March 29, 2023

Said El Mansour Cherkaoui



President Xi Jinping Attends the First China-Arab States Summit and Delivers a Keynote Speech, Underscoring the Importance of Carrying Forward the Spirit of China-Arab Friendship Featuring Solidarity and Mutual Assistance, Equality and Mutual Benefit, and Inclusiveness and Mutual Learning and Jointly Building a China-Arab Community with a Shared Future in the New Era. 2022-12-10 11:10 December 12, 2022… READ MORE

First China – Arab States Summit – Riyadh – Saudi Arabia
December 2022

In an op-ed published in Saudi media, Xi said he was on a “pioneering trip” to “open a new era of China’s relations with the Arab world, the Arab countries of the Gulf, and Saudi Arabia”.

China and Arab countries would “continue to hold high the banner of non-interference in internal affairs”, Xi added.

That sentiment was echoed by the crown prince, who said his country opposed any “interference in China’s internal affairs in the name of human rights”, Chinese state broadcaster CCTV said.

Saudi Arabia and other Gulf states like the United Arab Emirates have said that they would not choose sides between global powers and were diversifying partners to serve national economic and security interests.

On the business side, Xi, due to meet other Gulf oil producers and attend a wider gathering of Arab leaders on Friday, said China would work to make those summits “milestone events in the history of China-Arab relations”, and that Beijing sees Riyadh as “an important force in the multipolar world”. President Xi Jinping told Gulf Arab leaders on Friday that China would work to buy oil and gas in yuan. China as any other nation competing on world-scale level is seeking to protect its supply chain management in terms of energy and efficiency as well as protection of its interest. For such reason, President Xi has for long time requested from other nations that the transactions with China can be denominated and paid in Chinese Currency, the Yuan. The Russian oil is effectively sold to China through a financial resolution by China National Banks with the terms of exchange through the Yuan.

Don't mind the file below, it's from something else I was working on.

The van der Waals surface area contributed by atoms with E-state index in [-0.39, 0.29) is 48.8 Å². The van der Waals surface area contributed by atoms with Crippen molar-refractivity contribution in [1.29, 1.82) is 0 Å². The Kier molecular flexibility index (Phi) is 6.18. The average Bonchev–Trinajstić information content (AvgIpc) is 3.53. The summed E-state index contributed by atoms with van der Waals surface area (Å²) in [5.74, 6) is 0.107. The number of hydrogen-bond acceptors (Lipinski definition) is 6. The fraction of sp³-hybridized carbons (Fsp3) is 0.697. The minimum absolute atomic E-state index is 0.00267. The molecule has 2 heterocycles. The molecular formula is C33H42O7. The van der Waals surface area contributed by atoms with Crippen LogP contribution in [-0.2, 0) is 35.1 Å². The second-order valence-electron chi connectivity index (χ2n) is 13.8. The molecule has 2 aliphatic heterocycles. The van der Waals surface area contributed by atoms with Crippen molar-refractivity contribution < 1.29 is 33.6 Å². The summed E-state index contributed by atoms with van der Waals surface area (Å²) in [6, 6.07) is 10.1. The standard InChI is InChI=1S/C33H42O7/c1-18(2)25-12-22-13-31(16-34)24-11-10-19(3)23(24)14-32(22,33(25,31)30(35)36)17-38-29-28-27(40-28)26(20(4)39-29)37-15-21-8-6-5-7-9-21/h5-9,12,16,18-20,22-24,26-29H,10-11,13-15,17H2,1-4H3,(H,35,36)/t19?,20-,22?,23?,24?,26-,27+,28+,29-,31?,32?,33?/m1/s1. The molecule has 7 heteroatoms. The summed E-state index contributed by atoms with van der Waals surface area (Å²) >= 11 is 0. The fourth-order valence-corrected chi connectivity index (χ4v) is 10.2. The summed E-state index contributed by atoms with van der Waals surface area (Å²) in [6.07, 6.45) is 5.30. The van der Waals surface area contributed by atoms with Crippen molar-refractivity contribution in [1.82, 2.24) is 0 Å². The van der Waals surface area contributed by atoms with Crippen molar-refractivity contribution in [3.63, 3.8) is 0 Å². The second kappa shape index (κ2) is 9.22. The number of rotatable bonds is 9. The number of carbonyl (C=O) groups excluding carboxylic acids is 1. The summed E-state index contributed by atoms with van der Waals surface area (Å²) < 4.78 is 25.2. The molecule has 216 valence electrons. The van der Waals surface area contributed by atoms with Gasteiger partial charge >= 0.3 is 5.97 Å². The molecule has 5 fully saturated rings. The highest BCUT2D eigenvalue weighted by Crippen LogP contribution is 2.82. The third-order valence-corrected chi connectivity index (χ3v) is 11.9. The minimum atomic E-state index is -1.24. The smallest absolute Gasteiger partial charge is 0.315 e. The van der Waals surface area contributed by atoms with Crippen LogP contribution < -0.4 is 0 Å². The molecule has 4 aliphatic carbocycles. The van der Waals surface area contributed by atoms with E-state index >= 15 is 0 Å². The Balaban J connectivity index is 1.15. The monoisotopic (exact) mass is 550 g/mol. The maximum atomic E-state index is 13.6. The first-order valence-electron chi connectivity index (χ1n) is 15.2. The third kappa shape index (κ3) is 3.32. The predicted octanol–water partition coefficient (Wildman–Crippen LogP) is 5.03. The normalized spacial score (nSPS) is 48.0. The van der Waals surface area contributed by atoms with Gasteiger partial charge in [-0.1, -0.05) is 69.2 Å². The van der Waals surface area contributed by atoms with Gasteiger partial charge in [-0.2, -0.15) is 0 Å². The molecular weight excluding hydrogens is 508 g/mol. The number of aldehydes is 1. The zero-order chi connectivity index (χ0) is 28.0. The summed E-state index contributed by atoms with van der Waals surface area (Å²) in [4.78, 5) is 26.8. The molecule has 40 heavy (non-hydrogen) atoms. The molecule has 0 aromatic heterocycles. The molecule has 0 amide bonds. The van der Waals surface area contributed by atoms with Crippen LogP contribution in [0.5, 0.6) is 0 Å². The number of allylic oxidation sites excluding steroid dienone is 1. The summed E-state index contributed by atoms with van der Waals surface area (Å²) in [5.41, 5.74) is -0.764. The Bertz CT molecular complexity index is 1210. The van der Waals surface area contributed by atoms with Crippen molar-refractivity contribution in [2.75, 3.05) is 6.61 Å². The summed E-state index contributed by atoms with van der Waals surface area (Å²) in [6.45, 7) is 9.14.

BRICS and the Building of Financial Great Wall

Update: April 3, 2022 – 12:37 AM Pacific Time

Originally published at LinkedIn on August 31, 2015:

Building New Economic World Powerhouses on BRICS and MINT 

★ Said El Mansour Cherkaoui, Ph.D. ★ Published on July 1, 2015 – 78 articles published at LinkedIn

Great Wall and Great Break Banking Time for BRICS Updated…Continue Reading →

At the same time, in response to the Western led sanctions imposed on Russian commercial operations, the authorities of Moscow request that all the payment on its export of natural gas and energy products to “unfriendly countries” must be conducted on Rubles. That’s a new directive from President Vladimir Putin as he attempts to leverage his country’s in-demand resources to counter a barrage of Western sanctions.

“I have decided to implement … a series of measures to switch payments — we’ll start with that — for our natural gas supplies to so-called unfriendly countries into Russian rubles,” Putin said in a televised government meeting, adding that trust in the dollar and euro had been “compromised” by the West’s seizure of Russian assets.

Russia★China & Europe★USA

  • Russia’s US$140 billion of Chinese bond holdings are ‘major foreign assets’, could be used to skirt sanctions